Jack Cottrell is essentially "arminian" and his "faith once for all", available in logos, will give you that perspective.

Your absolutley right. Reformed Arminians pretty much stick with the work of Jacob arminius who never made a stance on eternal security. Modern day Arminians are more familiar with the work of Wesley and others.

I have seen a big difference between reformed arminian and arminian teachings

Posts 5616
Todd Phillips | Forum Activity | Replied: Fri, Jan 15 2010 7:26 PM

Blair Laird:
Moderate Calvinists also do not believe that God forces regeneration on people apart from faith.

The reason I didn't say anything else is because "Moderate Calvinist" doesn't have a clear definition that I can point to or even understand.  Moderate in what? and how much can Calvinism be moderated before the term loses it's meaning?

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Posts 376
Dan Sheppard | Forum Activity | Replied: Fri, Jan 15 2010 7:29 PM

Floyd Johnson:


2. Pope, William Burt (1880).  A Compendium Of Christian Theology.

Pope’s three volume work is both scholarly and easy to read.  It is grounded throughout in scripture.  This work is available on-line as PDF files at

     Volume 1: http://wesley.nnu.edu/wesleyctr/books/2401-2500/HDM2404.PDF
     Volume 2: http://wesley.nnu.edu/wesleyctr/books/2401-2500/HDM2405.PDF
     Volume 3: http://wesley.nnu.edu/wesleyctr/books/2401-2500/HDM2406.PDF

 

Strange - Arminian theology, coming from a Pope!

 

 

 

Posts 1537
Blair Laird | Forum Activity | Replied: Fri, Jan 15 2010 7:38 PM

Todd Phillips:

Blair Laird:
Moderate Calvinists also do not believe that God forces regeneration on people apart from faith.

The reason I didn't say anything else is because "Moderate Calvinist" doesn't have a clear definition that I can point to or even understand.  Moderate in what? and how much can Calvinism be moderated before the term loses it's meaning?

http://en.wikipedia.org/wiki/Moderate_Calvinism

This website will give you more information. Ive looked it over and it sums up moderate calvinism pretty well. Also you have a very good point. "moderate what" They seem to strike a balance being calvinistic in their teaching on sovereignty etc. However differing from calvinism on atonement (although they hold to atonement the way calvin taught it) and free will ( although their understanding of free will is not the ability to choose God apart from his grace. That is something which they deny. They are not pelegian, but free will being our ability to believe once God has drawn us apart from regeneration.)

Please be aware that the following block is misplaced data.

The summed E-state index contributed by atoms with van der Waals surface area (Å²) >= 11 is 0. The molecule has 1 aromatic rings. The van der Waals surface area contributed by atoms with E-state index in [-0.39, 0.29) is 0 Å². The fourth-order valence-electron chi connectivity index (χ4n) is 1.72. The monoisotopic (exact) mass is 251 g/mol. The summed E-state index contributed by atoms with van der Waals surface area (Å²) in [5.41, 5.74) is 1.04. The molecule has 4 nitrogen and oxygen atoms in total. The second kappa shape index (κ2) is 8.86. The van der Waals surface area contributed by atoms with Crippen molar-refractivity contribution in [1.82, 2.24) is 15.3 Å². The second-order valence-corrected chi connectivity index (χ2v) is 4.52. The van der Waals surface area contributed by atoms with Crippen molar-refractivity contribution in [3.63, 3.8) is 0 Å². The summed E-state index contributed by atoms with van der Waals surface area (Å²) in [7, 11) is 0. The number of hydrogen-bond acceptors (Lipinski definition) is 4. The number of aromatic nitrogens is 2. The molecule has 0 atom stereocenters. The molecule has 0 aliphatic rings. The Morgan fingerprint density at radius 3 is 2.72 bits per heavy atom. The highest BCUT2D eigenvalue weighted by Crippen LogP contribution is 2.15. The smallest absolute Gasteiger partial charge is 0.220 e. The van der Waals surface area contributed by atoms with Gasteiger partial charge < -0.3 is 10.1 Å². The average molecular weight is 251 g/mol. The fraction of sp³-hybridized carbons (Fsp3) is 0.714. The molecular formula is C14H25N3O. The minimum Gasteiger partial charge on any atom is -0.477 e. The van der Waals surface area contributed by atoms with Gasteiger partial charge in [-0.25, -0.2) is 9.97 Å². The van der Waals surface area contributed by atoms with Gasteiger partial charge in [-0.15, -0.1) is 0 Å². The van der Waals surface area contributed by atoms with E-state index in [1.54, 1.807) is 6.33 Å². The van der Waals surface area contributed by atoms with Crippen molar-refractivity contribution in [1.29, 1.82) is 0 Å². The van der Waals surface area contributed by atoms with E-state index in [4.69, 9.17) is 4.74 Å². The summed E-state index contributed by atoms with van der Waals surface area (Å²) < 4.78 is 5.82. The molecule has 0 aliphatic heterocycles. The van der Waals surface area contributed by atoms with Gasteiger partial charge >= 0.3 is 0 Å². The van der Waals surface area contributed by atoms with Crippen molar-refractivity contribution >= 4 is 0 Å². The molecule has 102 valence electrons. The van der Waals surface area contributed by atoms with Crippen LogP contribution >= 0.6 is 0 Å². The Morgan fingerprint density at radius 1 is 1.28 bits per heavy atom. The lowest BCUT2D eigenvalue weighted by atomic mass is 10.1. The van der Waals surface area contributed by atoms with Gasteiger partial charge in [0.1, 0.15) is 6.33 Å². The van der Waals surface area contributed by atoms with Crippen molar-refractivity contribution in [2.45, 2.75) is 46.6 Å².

I'll have to stop posting, as I believe I am hijacking the thread.

If you would like to discuss more I would be happy to talk with you in another forum, by email, or chat.

I think you are probably right on Oden though, I am probably wrong. I concluded that after seeing he wrote a book on Wesely

God Bless..

Posts 198
Bryan Brodess | Forum Activity | Replied: Sat, Jan 16 2010 5:51 AM

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Moderate calvanists hold to these tenents:

·         Total Depravity:  maintains that man's depravity is “total.” Since the fall of Adam all men are born in sin with Adam's sin nature. There is no part of man's nature that was not affected by sin. Man is totally depraved, and unable to change his inherit sin nature. But total depravity does not mean total inability. Man's will is free to choose the gift of salvation. The basis or ground of human responsibility is human ability. Even though man does have a free will, he has no capacity for saving himself. God graciously draws people to Himself, but free will is the means by which salvation is received.

·         Unconditional Election: agree that salvation is an unconditional gift. The question is not whether there are any conditions for God giving salvation; but whether there are any conditions for man receiving salvation. Election is unconditional from the vantage point of the Giver, but there is one condition for the receiver. Faith is the condition for receiving salvation. Moderate Calvinism does not have to redefine the word “foreknowledge” in 1 Peter 1:2. Election is “according to” or “in harmony with” God's foreknowledge. God's election is neither based on His foreknowledge of man's free choice nor is His election exercised independent of it. There is no chronological or logical priority of God's election and God's foreknowledge.

·         Limited Atonement:   agrees with John Calvin who wrote, “Christ suffered for the sins of the whole world, and in the goodness of God is offered unto all men without distinction, His blood being shed not for part of the world only, but for the whole human race.” God sent the Son into the world that the world through Him might be saved (Jn. 3:17). That's why Jesus is referred to as the Savior of the world (Jn. 4:42; 1 Jn. 4:14). In dying for the whole world, Christ tasted death for every man (Heb. 2:9). Jesus is truly the Savior of all men (1 Tim. 4:10). Atonement is unlimited in scope in that the offer of salvation is for all men. Atonement is limited in effect in that only believers are truly saved.